MANILA (Reuters) - After taking a job in a hospital’s COVID-19 emergency room, Philippine doctor Jan Claire Dorado planned to move out of the family home to protect relatives from the risk of infection.
But Dorado’s parents insisted the 30-year-old keep living at home, so her father constructed a makeshift isolation area in a storage room there.
Now, when she returns from work at one of the country’s main hospitals treating coronavirus patients, her dinner is placed outside the room’s door on a stool.
“The hardest part is being away from them. I miss them a lot,” said Dorado, who greets family members from behind a plastic window on a wall covered in foil.
Her parents are considered high-risk for COVID-19 because of preexisting conditions, and Dorado said she once painfully refused her mother’s request for a hug.
Hundreds of Philippine medical workers have been infected by the coronavirus and more than 30 have died.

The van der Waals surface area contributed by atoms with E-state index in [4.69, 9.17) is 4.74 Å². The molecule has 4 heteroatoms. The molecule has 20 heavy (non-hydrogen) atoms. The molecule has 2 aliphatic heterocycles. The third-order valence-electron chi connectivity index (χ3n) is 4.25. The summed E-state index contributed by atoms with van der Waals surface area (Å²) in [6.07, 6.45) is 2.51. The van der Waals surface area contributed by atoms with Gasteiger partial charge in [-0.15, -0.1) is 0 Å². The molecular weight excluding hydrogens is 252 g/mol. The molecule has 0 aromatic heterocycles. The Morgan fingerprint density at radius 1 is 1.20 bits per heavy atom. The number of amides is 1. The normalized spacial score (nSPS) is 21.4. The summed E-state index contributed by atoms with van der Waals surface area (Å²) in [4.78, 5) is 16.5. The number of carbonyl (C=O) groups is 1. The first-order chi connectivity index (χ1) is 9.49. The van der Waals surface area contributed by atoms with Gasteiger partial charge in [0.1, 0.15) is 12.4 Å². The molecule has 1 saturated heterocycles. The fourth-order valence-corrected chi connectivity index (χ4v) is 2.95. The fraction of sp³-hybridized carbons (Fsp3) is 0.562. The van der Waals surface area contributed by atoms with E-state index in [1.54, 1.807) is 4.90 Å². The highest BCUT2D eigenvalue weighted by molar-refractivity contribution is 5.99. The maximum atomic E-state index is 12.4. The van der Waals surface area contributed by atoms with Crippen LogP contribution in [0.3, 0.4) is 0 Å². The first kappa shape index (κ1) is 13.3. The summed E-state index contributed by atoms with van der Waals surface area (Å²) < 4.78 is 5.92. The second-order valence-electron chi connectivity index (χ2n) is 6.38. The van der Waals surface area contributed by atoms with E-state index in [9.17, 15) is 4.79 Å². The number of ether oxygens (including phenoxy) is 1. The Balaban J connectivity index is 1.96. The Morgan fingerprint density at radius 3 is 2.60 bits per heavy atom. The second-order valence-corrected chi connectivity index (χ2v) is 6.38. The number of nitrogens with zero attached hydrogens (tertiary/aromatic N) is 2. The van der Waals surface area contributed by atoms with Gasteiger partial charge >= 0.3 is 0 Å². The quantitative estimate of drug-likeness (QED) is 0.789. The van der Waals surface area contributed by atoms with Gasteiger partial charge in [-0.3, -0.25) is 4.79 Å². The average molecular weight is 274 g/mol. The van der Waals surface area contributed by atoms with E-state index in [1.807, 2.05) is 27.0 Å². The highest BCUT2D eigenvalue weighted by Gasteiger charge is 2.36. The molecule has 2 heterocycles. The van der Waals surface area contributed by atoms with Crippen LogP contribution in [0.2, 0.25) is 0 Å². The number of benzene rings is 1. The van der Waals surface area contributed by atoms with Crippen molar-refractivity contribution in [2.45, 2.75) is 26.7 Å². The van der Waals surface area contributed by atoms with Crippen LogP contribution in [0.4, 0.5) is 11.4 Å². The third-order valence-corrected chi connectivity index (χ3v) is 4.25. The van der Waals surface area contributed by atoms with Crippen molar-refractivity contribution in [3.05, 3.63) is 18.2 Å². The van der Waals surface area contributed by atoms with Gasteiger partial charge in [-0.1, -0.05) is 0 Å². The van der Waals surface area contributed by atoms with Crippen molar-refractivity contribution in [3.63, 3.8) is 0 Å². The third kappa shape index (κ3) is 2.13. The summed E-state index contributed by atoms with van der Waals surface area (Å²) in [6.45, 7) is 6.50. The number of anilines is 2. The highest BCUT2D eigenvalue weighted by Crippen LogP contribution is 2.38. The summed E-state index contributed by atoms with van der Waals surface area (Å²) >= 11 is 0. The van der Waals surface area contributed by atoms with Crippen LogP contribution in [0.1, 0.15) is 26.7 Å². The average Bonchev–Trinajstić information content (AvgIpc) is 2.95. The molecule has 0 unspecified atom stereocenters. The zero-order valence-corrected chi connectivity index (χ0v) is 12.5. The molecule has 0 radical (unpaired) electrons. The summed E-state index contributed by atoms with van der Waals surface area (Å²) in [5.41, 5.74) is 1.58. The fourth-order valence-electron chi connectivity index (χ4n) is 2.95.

Safekeeping loved ones is also a high priority for paediatrician Mica Bastillo, even as she confronts COVID-19 head on.
The 38-year-old took on a new role at a children’s hospital in another part of Manila after it became a COVID-19 referral facility in April.
“My family thought about asking me to resign, but anywhere I go I would still have to face COVID,” she said.
With her father and sister battling medical conditions, the family built a makeshift tent next to their home for Bastillo, which they dubbed a “quarantent”.
Made out of plastic sheets to keep out the rain, it allows Bastillo to be with her family at a safe distance.
“My mother put the curtains and the table cloth to make it look like home... And my brother added the plastic sheet. It was a real family effort,” said Bastillo, who still joins her family for nightly prayers seated beside the front door wearing a mask.
Additional reporting by Neil Jerome Morales; Writing by Ed Davies. Editing by Gerry Doyle